10X Developer

There’s been a lot of discussions on 10x developers, whether they exist or not (for example, here and here). I believe they do exist and by following a blueprint eventually we can all become one. Based on my 10+ years experience as a software developer I put together a list of actionable guidelines that can help anyone get closer to 10x.   

Avoid Decision Fatigue

Decision making is like a muscle, there’s only so much decisions we can make in a day before our brain will get completely worn out. As Barack Obama put it, ‘I don’t want to make decisions about what I’m eating or wearing because I have too many other decisions to make.’ Try to reserve as much brain power as possible for the really tough problems. Use design patterns, SOLID principles, KISS , YAGNI, JIT and other industry’s best practices.

Ever wondered why pilots have checklists: http://www.drjohnizzo.com/airline-pilots-have-checklists-maybe-leaders-should-too/?

Solve Problems for Others

Developers are hired to solve problems. Solving 10 times more problems in the same amount of time equates to 10x productivity. You may wonder how one can solve 10x problems? Solving a problem is the most difficult and time-consuming for the first time. For the second time, it’s easier and takes substantially less amount of time. That means that the fastest way of solving 10 problems to have them already solved previously.

There’s no free lunch and to be a great problem-solver one have to solve as many problems as she can and be eager to learn and experiment with new things. Create your own github repository today and start playing with some of the interesting technologies you came across recently. Learn from other people’s experiences (read books and blogs), and attend local meetups, conferences, etc.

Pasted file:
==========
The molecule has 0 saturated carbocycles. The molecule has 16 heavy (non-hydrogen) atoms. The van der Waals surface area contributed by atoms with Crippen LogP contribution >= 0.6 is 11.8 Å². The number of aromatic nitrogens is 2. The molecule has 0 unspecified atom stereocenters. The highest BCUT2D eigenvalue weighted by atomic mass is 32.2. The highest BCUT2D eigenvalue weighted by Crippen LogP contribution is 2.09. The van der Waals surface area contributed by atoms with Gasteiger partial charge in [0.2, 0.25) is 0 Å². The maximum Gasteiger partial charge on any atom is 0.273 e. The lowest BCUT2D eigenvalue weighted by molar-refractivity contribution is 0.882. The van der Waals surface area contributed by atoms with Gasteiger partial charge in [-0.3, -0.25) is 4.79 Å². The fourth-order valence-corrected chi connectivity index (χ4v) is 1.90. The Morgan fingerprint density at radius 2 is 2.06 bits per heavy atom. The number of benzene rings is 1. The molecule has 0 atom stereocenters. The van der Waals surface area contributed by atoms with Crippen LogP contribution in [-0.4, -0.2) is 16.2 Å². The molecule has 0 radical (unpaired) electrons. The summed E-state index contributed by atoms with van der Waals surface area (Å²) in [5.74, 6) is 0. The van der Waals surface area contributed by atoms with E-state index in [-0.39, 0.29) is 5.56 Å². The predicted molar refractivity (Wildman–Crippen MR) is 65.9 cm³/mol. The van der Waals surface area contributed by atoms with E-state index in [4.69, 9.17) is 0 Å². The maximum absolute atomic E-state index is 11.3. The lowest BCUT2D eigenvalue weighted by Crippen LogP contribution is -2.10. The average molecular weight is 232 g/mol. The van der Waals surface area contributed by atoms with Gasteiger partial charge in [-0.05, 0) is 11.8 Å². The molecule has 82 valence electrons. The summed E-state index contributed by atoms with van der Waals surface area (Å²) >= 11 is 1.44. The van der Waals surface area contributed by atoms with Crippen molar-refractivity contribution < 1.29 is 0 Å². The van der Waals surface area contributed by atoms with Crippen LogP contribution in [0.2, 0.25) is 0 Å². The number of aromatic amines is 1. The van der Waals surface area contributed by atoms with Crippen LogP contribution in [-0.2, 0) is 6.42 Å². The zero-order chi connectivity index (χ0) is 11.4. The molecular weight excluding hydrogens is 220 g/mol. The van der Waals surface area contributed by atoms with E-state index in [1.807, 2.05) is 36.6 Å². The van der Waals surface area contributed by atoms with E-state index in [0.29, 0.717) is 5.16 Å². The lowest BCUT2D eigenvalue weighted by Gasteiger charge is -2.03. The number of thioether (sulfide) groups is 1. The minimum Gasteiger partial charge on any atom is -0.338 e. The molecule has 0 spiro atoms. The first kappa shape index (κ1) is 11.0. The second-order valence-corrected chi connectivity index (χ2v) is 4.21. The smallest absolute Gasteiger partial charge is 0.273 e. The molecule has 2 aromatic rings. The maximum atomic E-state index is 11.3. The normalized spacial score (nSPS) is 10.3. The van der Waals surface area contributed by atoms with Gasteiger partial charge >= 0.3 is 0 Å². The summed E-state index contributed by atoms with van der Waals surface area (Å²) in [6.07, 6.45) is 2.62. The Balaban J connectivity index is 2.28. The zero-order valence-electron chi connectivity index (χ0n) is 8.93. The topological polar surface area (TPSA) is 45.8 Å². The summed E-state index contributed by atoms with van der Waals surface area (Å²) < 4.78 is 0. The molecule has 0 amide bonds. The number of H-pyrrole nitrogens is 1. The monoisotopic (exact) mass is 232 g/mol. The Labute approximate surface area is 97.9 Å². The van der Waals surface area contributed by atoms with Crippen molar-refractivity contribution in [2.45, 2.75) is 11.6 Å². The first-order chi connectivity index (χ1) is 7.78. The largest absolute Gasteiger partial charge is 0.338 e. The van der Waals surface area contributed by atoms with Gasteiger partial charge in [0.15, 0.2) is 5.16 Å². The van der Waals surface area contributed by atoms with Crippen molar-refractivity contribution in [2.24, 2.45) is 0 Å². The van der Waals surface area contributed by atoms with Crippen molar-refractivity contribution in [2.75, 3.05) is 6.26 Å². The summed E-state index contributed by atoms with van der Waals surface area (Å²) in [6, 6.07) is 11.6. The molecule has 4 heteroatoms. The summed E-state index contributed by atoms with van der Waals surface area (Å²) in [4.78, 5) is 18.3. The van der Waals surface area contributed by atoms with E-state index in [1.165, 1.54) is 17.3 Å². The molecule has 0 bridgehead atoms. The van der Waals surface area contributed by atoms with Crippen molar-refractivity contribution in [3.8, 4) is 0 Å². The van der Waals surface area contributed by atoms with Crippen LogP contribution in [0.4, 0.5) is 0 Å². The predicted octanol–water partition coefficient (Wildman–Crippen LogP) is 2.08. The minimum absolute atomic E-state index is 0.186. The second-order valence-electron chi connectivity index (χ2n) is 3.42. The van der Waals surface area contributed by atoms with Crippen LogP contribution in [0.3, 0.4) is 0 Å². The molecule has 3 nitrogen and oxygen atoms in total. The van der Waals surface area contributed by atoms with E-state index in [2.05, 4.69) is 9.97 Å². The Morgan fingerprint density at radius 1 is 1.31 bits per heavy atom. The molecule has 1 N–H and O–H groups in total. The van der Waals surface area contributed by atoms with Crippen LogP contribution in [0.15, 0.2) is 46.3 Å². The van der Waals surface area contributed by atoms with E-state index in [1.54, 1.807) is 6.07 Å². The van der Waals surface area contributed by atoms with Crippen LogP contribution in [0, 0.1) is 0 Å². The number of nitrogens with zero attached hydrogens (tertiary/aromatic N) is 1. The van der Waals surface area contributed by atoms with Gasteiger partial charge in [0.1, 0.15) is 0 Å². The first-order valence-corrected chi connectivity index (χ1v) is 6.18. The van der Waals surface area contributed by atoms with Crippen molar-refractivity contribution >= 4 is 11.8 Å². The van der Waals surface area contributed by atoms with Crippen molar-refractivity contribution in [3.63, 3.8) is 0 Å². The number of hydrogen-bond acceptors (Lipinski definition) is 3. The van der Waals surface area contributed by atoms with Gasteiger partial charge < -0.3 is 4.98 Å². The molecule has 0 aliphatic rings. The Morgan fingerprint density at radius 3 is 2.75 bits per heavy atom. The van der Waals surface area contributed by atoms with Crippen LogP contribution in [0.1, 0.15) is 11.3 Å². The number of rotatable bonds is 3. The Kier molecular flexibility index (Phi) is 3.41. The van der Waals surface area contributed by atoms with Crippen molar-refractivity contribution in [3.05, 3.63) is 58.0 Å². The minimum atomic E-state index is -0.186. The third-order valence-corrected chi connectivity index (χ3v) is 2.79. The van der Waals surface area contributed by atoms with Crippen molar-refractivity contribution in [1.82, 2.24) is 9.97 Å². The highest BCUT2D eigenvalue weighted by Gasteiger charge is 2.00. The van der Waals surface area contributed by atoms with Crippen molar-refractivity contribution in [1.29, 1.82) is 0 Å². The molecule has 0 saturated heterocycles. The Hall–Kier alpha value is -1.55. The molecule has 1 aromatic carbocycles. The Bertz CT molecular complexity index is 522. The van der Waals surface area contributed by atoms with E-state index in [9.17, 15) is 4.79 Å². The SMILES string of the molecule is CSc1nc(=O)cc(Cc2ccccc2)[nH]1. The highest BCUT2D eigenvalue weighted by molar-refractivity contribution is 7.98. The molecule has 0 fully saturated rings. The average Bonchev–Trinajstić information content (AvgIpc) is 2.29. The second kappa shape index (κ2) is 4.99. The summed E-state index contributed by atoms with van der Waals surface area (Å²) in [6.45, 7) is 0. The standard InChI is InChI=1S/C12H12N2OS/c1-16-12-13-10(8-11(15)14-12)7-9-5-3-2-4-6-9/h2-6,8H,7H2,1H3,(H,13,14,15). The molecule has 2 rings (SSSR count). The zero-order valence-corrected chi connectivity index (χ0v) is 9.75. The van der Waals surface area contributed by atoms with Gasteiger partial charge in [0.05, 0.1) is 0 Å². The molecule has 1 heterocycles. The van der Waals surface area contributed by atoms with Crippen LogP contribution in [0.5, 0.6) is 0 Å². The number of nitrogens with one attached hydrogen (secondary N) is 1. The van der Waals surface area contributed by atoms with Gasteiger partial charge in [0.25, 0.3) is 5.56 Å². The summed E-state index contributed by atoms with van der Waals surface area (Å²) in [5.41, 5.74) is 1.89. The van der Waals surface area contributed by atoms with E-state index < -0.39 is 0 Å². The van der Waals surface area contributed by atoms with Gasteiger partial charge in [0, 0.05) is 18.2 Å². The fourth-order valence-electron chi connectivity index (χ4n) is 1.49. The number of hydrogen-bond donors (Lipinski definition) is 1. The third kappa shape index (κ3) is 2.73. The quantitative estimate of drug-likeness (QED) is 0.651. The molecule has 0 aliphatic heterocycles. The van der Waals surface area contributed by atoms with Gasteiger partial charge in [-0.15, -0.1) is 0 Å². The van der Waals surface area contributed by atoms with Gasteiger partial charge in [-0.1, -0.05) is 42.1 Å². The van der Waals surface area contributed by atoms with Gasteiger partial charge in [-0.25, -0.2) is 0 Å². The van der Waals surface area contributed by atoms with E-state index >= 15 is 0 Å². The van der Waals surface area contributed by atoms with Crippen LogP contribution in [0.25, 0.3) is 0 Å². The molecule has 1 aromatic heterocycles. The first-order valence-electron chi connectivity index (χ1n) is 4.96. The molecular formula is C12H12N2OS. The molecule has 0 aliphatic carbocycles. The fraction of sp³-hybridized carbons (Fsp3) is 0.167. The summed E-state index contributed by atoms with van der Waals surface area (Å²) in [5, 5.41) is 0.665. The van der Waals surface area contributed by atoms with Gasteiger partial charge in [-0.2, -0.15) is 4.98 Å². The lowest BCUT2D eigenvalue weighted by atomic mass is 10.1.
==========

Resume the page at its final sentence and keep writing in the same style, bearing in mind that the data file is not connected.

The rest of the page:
Another idea can be to look for tough problems at your workplace, like the ones that others have already given up on. Solving those problems will give you an edge that will put you above most developers (http://www.nscblog.com/miscellaneous/ten-years-experienceor-one-years-experience-10-times/).

For example, on one project I worked on, a certain exception started coming up in the logs. Since it didn’t seem to be a major issue, I just ignored it. To me, that problem didn’t even exist. But there was this other developer from the team and as soon as he saw the stacktrace, he felt an urge to immediately dig into it and eventually found and fixed the bug in our code.

When we face a problem in the codebase, at least 80% of the time it’s safe to assume we’re not the first ones with this type of issue. So why not ask google or visit stakcoverflow to find the answer and save our time for more important issues?

Create Value

The reason we were hired in the first place was to create value for our organization. 10x developers can create 10x value for their employer. To give an example, there was an initiative in one of my previous places where the estimated hardware costs were in the range of EUR 1.5m. That’s a lot of money to spend. Well someone found a way to build a similar infrastructure which would only cost 10% of the original estimate. That’s over EUR 1m difference in savings! No surprise he was publicly praised at the town-hall meeting and were handed over an envelope as a gift for his efforts. How much money might have been worth for that company to save EUR 1m?